Pert Near Sandstone’s Nate Sipe’s Top 5 Highlights From Blue Ox Music Festival 2015
Mandolin/fiddle player Nate Sipe of Pert Near Sandstone shares his top five festival highlights from Blue Ox Music Festival 2015 — the band is once again co-curating the lineup and performing twice throughout the three-day festival this June 9 – 11. Tickets are available here.
When Pert Near Sandstone was approached to curate Blue Ox, a bluegrass festival in our home region, it was a dream come true. The roots and acoustic community that we grew up with in Minneapolis and the surrounding region gave us a lasting ideal of bands supporting each other and collaborating to create a stronger live music scene locally and across the country. The spirit of the musical community of the great north is so collective and DIY — it’s what this isolated region requires. There was so much of this spirit in our community and early experiences traveling with groups like Trampled By Turtles and Charlie Parr, Hobo Nephews of Uncle Frank, White Iron Band, and others — it was inspiring.
Blue Ox gives us the opportunity to showcase the great local bands from this region alongside new artists we have encountered in other pockets around the country. To us the festival is a continuation of this tradition of community building by connecting great people to great music. We are thrilled to bring music of this caliber to the upper Midwest at a festival that is family-friendly and blessed to be set in such a beautiful campground. I think everyone involved is able to achieve a great balance between the music and the revelry, the campgrounds and the concert bowl, the family areas and the late night jams … We learned a ton from year one and still feel it is a dream come true as we head toward year two!
Nate Sipe’s Top 5 Highlights From Blue Ox Music Festival 2015
1. Sam Bush sitting-in with us was surreal. To have the reigning laureate of bluegrass and onstage collaboration join your band for one of your songs is a moment not to be taken for granted. Sam is a great player and a down-to-earth guy who has more stories that he can rattle off relating to players and songs than just about anyone I have met. He is a natural performer, but one who takes his work seriously. It was cool to see him warming up to our music backstage before joining us, like he wanted to understand our groove and find a part, not just step up and wow everyone with fancy riffs, then quicklybe off. Sam is an inspiration to the current music scene in an unparalleled way. We are thrilled to have him back for Blue Ox 2016!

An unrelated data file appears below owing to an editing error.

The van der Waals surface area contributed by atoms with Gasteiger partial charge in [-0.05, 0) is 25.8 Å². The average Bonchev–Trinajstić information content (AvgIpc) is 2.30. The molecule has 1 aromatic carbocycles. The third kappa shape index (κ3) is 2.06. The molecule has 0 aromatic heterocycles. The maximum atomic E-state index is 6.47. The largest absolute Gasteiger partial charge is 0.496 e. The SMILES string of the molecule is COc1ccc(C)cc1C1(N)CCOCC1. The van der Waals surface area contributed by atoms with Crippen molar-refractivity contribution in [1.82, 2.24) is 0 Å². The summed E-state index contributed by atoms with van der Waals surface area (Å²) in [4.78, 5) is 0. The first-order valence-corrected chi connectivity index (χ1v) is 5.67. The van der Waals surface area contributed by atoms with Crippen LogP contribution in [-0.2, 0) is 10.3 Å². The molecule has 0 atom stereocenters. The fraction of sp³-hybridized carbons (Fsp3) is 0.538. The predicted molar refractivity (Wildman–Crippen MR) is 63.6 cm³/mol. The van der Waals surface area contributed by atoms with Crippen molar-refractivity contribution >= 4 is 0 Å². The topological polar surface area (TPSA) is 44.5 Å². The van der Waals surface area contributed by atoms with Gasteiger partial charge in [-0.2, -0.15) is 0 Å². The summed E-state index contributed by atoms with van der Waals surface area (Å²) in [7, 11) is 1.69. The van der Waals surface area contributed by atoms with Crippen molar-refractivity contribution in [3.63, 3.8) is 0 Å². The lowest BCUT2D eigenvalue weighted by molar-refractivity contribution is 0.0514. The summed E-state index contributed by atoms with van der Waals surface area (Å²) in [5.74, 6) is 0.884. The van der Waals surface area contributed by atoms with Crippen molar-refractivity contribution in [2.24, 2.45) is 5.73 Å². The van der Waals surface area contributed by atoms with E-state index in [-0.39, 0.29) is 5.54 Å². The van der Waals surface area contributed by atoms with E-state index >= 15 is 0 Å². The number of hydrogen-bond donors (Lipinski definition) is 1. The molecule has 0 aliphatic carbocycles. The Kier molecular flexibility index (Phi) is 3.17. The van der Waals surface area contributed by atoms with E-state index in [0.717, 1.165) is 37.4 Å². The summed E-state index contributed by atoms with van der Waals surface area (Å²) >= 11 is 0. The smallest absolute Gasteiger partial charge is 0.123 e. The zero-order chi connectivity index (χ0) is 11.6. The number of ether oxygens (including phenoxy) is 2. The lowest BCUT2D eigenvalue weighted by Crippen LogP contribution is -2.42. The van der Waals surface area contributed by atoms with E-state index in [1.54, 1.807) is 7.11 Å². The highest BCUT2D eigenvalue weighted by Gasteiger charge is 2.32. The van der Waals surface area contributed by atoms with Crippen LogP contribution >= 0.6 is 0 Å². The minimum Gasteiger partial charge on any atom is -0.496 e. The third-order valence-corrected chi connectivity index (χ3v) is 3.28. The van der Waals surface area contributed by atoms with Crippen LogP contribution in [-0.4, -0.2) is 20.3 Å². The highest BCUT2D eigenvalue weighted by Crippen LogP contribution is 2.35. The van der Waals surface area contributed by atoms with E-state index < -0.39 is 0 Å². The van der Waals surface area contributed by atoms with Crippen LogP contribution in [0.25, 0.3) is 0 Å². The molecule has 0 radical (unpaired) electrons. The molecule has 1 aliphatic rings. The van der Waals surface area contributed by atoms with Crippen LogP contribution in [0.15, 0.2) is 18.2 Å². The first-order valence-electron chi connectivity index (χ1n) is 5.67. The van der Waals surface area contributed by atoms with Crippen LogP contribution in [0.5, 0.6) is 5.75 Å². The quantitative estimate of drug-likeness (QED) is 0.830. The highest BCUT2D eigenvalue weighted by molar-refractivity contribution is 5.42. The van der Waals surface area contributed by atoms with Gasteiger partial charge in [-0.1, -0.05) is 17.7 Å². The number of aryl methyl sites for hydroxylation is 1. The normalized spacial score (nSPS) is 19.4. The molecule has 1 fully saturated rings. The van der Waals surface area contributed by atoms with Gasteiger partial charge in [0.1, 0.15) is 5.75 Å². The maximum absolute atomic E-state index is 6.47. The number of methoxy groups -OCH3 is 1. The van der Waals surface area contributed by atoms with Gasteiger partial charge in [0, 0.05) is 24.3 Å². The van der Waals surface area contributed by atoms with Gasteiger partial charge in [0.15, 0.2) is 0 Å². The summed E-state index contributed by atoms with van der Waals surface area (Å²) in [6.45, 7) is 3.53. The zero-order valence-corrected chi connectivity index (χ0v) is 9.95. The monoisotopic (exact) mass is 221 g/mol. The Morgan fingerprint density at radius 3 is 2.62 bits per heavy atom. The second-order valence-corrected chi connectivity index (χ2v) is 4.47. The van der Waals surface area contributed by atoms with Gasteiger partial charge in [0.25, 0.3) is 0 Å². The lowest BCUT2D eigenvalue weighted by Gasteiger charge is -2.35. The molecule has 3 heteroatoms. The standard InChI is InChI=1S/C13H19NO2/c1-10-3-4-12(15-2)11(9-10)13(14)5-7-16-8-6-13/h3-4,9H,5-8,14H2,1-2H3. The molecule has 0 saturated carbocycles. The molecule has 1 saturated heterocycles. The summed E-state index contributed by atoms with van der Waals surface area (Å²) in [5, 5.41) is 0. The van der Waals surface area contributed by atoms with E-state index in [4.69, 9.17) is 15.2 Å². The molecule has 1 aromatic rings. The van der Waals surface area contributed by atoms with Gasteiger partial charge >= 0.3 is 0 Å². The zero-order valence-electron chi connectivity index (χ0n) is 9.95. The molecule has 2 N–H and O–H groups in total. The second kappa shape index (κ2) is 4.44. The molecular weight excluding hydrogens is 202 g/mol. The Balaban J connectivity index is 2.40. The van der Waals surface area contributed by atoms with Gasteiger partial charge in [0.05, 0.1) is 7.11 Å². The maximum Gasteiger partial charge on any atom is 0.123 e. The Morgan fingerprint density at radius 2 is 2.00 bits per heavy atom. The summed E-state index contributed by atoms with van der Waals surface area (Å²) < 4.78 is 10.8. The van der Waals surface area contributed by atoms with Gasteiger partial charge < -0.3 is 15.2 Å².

2. Seeing Del McCoury getting wheeled up backstage through the mud while hanging off the back of a golf cart like a bluegrass gladiator on a chariot, with his tailored suit and spotless shoes: that was a sight to behold! Having that legendary high-lonesome tenor voice echoing off the surrounding pine trees just affirmed that we were doing the right thing at the right place.
3. Looking out to the sky exploding with the setting sun, the willow tree and pond beside us, and a sea of audience spreading into the field of our first annual Blue Ox Music Festival was undeniably the best feeling of the weekend. It was a dream come true of 20 years ago when I bought my first acoustic instruments and decided that traveling and meeting other people to share music with was what I wanted to do with my life. We are all congregated and connected by our love of bluegrass, folk and roots music in all its branches and offshoots, and this festival seems to bring it home to our friends and families in a way we couldn’t have dreamed up.
4. Wandering around the campground late at night and seeing all the jamming around campfires was incredible. With so many bands from the local music scene involved, I was not surprised that there was some late night noise, but there was so much music and camaraderie all over the campground! So many festivals do not have jamming, instead have car radios or worse. The real music being made by friends, in my opinion, is endemic of a positive festival and thriving community. It reminds me of the MBOTMA Festival (Minnesota Bluegrass & Old Time Association) where Pert Near Sandstone started out, cutting our teeth with impromptu campfire performances for those who wandered into our camp. So many great friends were made as we developed into a serious band. Those friends are still close and the campfire music making is still a way for us now to kick back, make new friends and is a hallmark for what this music is all about.
5. Speaking with the festival crew, who are used to much different types of festivals, and hearing the comparisons. For example: they were impressed by the lack of cleanup in the morning after the exodus of attendees. The sight of any rubbish in the campground was an oddity and to me showed how considerate the bluegrass audience is, treating festivals locations like hallowed ground that we are each the stewards of for a future legacy. And the crew at Whispering Pines did an amazing job with the grounds despite it being our inaugural year and a healthy amount of rain and mud. They have been amazing to partner with and have been instrumental in making the festival run so smoothly right out of the gate.
The 2016 installment of Blue Ox features Railroad Earth, Bela Fleck And The Flecktones, Greensky Bluegrass, Del McCoury Band, The Wood Brothers, Sam Bush and many others including Pert Near Sandstone